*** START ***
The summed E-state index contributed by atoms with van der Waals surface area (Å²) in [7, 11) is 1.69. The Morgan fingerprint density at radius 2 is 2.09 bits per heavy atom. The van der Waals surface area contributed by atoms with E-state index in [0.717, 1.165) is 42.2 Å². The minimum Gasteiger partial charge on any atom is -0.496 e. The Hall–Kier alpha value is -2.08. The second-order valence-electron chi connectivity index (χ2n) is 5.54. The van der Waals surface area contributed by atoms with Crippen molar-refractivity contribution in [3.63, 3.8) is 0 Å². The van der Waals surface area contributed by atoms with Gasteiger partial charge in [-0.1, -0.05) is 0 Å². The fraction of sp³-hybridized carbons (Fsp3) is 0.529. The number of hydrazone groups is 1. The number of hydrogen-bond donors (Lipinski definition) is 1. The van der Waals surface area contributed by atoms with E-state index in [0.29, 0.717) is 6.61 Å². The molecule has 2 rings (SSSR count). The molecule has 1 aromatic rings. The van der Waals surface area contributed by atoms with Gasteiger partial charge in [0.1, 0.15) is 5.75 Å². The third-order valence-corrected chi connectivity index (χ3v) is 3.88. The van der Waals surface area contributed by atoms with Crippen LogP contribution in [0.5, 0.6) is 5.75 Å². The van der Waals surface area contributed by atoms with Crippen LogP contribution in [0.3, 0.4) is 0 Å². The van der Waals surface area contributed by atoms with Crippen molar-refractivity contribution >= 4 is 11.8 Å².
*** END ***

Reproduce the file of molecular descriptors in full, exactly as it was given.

The summed E-state index contributed by atoms with van der Waals surface area (Å²) in [7, 11) is 1.69. The Morgan fingerprint density at radius 2 is 2.09 bits per heavy atom. The van der Waals surface area contributed by atoms with E-state index in [0.717, 1.165) is 42.2 Å². The minimum Gasteiger partial charge on any atom is -0.496 e. The Hall–Kier alpha value is -2.08. The second-order valence-electron chi connectivity index (χ2n) is 5.54. The van der Waals surface area contributed by atoms with Crippen molar-refractivity contribution in [3.63, 3.8) is 0 Å². The van der Waals surface area contributed by atoms with Gasteiger partial charge in [-0.1, -0.05) is 0 Å². The fraction of sp³-hybridized carbons (Fsp3) is 0.529. The number of hydrazone groups is 1. The number of hydrogen-bond donors (Lipinski definition) is 1. The van der Waals surface area contributed by atoms with E-state index in [0.29, 0.717) is 6.61 Å². The molecule has 2 rings (SSSR count). The molecule has 1 aromatic rings. The van der Waals surface area contributed by atoms with Gasteiger partial charge in [0.1, 0.15) is 5.75 Å². The third-order valence-corrected chi connectivity index (χ3v) is 3.88. The van der Waals surface area contributed by atoms with Crippen LogP contribution in [0.5, 0.6) is 5.75 Å². The van der Waals surface area contributed by atoms with Crippen LogP contribution in [0.3, 0.4) is 0 Å². The van der Waals surface area contributed by atoms with Crippen molar-refractivity contribution >= 4 is 11.8 Å².